I named my blog after the New Zealand bellbird (in Māori, korimako) – and not just because my last name is Bell. I have always loved birds: for their beauty and intense fragility, the sense of freedom they represent, and for their song. The bellbird is particularly gorgeous. The explorer Captain Cook wrote of its song: “it seemed to be like small bells most exquisitely tuned”. I write on my business website that the bellbird’s song is clear, melodious, and perfectly composed – just like a great piece of writing.
I’m a member of the Supporters of Tiritiri Matangi Island, a stunning wildlife sanctuary in the Hauraki Gulf for New Zealand’s native birds, and an important conservation project. From the moment you step onto the island to the moment you leave, you’re serenaded by birdsong, and bellbirds are numerous. I love going there to hike and read and simply sit and observe, and to listen. I always arrive back in Auckland (a 75-minute ferry trip away) refreshed and grounded.
I also love to hike, and an ideal weekend for me would be one spent walking alone in native bush, surrounded by birdlife. (Oh all right, throw in a hot shower and wine and then it would be ideal.)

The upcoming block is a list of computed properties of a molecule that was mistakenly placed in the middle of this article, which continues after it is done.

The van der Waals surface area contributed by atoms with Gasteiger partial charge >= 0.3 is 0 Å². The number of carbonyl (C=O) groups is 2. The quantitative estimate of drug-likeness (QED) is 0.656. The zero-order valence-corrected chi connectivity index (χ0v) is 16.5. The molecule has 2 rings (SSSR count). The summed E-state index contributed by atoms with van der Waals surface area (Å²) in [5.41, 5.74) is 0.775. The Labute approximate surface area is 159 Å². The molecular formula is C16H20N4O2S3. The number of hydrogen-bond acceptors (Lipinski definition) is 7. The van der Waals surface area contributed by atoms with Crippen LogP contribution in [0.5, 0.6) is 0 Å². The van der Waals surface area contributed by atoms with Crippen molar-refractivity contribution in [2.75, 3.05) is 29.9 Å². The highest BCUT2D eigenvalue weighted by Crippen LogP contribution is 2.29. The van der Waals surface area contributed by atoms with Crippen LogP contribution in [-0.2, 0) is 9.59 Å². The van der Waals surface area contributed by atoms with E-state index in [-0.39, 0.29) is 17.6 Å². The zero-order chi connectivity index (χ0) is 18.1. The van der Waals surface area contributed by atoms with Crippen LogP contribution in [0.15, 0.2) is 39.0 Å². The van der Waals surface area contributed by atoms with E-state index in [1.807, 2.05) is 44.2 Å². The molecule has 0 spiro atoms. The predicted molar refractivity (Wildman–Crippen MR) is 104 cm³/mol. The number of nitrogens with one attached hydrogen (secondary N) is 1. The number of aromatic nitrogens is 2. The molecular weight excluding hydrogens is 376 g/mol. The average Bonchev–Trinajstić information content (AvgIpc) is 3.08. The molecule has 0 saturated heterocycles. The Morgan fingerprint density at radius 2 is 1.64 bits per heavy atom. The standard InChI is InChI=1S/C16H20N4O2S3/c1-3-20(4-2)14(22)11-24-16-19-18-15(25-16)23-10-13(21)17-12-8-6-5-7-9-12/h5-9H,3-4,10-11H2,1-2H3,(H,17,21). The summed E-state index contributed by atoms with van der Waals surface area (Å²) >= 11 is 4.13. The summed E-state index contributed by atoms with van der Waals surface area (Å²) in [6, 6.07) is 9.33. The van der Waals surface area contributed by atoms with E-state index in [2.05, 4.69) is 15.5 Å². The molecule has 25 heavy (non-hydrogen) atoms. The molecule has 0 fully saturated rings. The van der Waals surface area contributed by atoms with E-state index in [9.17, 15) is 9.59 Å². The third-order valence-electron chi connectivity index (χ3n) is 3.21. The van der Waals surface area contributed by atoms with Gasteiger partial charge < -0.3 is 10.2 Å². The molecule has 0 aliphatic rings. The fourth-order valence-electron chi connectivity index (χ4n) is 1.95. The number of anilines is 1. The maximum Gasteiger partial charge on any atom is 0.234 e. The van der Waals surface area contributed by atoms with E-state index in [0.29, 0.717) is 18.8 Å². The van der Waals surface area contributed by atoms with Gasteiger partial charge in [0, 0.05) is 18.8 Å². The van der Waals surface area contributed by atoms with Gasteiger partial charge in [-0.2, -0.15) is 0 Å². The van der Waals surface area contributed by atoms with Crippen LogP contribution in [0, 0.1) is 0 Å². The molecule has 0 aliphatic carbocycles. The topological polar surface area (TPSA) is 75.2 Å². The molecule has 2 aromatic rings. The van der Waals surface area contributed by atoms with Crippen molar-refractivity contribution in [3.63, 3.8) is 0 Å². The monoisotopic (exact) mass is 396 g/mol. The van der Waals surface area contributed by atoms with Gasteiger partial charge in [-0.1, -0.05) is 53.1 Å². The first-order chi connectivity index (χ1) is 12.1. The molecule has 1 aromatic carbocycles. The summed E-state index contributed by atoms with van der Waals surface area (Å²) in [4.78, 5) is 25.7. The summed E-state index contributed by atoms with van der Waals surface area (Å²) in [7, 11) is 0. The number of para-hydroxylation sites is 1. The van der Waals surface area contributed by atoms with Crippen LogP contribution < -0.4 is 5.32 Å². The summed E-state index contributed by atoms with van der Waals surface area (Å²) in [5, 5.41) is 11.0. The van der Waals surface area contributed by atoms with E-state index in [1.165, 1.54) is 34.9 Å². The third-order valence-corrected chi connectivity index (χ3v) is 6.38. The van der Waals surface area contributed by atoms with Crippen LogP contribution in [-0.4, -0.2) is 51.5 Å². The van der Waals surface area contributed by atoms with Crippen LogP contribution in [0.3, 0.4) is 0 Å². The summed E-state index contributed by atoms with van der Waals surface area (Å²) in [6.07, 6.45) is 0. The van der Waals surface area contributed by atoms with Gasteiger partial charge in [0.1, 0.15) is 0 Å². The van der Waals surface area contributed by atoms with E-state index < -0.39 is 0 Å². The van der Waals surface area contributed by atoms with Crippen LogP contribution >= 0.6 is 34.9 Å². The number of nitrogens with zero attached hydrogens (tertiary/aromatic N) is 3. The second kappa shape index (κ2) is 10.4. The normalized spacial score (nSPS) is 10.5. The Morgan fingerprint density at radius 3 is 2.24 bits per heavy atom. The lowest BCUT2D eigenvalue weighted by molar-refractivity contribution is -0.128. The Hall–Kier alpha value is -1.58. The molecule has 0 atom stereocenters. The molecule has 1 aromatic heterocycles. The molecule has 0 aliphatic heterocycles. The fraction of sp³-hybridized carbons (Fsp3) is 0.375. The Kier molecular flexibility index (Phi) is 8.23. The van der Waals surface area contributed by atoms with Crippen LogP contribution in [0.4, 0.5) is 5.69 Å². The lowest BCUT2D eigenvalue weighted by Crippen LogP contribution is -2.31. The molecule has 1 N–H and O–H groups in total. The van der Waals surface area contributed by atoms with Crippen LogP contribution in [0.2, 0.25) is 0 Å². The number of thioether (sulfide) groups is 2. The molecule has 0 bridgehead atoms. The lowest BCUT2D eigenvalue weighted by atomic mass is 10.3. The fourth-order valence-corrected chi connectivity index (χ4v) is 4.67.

Nature feeds and nurtures us. It forces us to stop, and to marvel. It reminds us we are not the only worthy lifeform on this planet, and that we only have as much right to be here as every other creature. It invites us to put down our devices and notice what is around us, in front of us, above us, growing and whispering and singing and feeding and…being. Living. It grounds us and helps us to put things in perspective.
As we head into an uncertain 2021, the words of Mary Oliver seem so very pertinent:
What, in the earth world,
is there not to be amazed by
and to be steadied by
and to cherish?
Oh, my dear heart,
my own dear heart,
full of hesitations,
questions, choice of directions,
look at the world.
(From “The Singular and Cheerful Life”)